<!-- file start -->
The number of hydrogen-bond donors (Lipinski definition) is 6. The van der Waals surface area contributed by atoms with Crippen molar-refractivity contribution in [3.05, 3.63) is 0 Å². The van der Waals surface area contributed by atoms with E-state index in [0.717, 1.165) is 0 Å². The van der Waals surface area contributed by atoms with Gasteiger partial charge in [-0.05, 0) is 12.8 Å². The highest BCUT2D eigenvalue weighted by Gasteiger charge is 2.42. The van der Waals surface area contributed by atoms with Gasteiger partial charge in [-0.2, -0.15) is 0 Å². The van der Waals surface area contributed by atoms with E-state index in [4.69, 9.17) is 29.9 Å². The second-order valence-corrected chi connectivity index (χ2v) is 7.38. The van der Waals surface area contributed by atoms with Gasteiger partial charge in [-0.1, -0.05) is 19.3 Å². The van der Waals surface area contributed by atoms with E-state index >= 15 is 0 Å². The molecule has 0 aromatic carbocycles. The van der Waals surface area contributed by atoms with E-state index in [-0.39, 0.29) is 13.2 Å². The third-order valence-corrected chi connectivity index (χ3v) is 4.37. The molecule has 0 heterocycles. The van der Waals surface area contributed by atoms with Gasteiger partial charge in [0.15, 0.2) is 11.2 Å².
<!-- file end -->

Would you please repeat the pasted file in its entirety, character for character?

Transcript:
The number of hydrogen-bond donors (Lipinski definition) is 6. The van der Waals surface area contributed by atoms with Crippen molar-refractivity contribution in [3.05, 3.63) is 0 Å². The van der Waals surface area contributed by atoms with E-state index in [0.717, 1.165) is 0 Å². The van der Waals surface area contributed by atoms with Gasteiger partial charge in [-0.05, 0) is 12.8 Å². The highest BCUT2D eigenvalue weighted by Gasteiger charge is 2.42. The van der Waals surface area contributed by atoms with Gasteiger partial charge in [-0.2, -0.15) is 0 Å². The van der Waals surface area contributed by atoms with E-state index in [4.69, 9.17) is 29.9 Å². The second-order valence-corrected chi connectivity index (χ2v) is 7.38. The van der Waals surface area contributed by atoms with Gasteiger partial charge in [-0.1, -0.05) is 19.3 Å². The van der Waals surface area contributed by atoms with E-state index >= 15 is 0 Å². The molecule has 0 aromatic carbocycles. The van der Waals surface area contributed by atoms with E-state index in [-0.39, 0.29) is 13.2 Å². The third-order valence-corrected chi connectivity index (χ3v) is 4.37. The molecule has 0 heterocycles. The van der Waals surface area contributed by atoms with Gasteiger partial charge in [0.15, 0.2) is 11.2 Å².